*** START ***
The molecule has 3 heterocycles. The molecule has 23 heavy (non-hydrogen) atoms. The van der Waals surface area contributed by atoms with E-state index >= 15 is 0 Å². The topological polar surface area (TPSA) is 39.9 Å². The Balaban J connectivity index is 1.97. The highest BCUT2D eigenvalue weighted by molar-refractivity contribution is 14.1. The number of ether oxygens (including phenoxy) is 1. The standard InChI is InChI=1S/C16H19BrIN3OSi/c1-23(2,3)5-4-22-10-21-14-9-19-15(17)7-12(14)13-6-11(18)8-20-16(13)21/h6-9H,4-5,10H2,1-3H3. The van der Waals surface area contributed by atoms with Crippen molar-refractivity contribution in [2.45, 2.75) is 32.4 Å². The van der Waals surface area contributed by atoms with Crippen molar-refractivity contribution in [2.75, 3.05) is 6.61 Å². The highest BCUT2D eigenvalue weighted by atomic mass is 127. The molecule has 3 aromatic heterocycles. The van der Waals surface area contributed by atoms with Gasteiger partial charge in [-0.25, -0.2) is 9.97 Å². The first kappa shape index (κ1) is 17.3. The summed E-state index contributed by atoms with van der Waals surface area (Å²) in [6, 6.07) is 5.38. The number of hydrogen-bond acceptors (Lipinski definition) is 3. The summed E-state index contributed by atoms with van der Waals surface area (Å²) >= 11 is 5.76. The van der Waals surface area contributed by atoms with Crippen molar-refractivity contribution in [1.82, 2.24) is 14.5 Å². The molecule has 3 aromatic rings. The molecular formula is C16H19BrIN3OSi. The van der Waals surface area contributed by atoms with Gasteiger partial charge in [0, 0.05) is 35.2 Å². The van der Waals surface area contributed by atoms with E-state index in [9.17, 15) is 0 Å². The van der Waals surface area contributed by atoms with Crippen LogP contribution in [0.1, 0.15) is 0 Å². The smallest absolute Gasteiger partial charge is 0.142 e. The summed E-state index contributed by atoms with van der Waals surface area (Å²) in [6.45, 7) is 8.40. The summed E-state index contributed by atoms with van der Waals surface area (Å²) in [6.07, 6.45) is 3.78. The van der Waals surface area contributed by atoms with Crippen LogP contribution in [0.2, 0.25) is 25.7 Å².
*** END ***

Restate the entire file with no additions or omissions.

The molecule has 3 heterocycles. The molecule has 23 heavy (non-hydrogen) atoms. The van der Waals surface area contributed by atoms with E-state index >= 15 is 0 Å². The topological polar surface area (TPSA) is 39.9 Å². The Balaban J connectivity index is 1.97. The highest BCUT2D eigenvalue weighted by molar-refractivity contribution is 14.1. The number of ether oxygens (including phenoxy) is 1. The standard InChI is InChI=1S/C16H19BrIN3OSi/c1-23(2,3)5-4-22-10-21-14-9-19-15(17)7-12(14)13-6-11(18)8-20-16(13)21/h6-9H,4-5,10H2,1-3H3. The van der Waals surface area contributed by atoms with Crippen molar-refractivity contribution in [2.45, 2.75) is 32.4 Å². The van der Waals surface area contributed by atoms with Crippen molar-refractivity contribution in [2.75, 3.05) is 6.61 Å². The highest BCUT2D eigenvalue weighted by atomic mass is 127. The molecule has 3 aromatic heterocycles. The van der Waals surface area contributed by atoms with Gasteiger partial charge in [-0.25, -0.2) is 9.97 Å². The first kappa shape index (κ1) is 17.3. The summed E-state index contributed by atoms with van der Waals surface area (Å²) in [6, 6.07) is 5.38. The number of hydrogen-bond acceptors (Lipinski definition) is 3. The summed E-state index contributed by atoms with van der Waals surface area (Å²) >= 11 is 5.76. The van der Waals surface area contributed by atoms with Crippen molar-refractivity contribution in [1.82, 2.24) is 14.5 Å². The molecule has 3 aromatic rings. The molecular formula is C16H19BrIN3OSi. The van der Waals surface area contributed by atoms with Gasteiger partial charge in [0, 0.05) is 35.2 Å². The van der Waals surface area contributed by atoms with E-state index in [9.17, 15) is 0 Å². The van der Waals surface area contributed by atoms with Crippen LogP contribution in [0.1, 0.15) is 0 Å². The smallest absolute Gasteiger partial charge is 0.142 e. The summed E-state index contributed by atoms with van der Waals surface area (Å²) in [6.45, 7) is 8.40. The summed E-state index contributed by atoms with van der Waals surface area (Å²) in [6.07, 6.45) is 3.78. The van der Waals surface area contributed by atoms with Crippen LogP contribution in [0.2, 0.25) is 25.7 Å².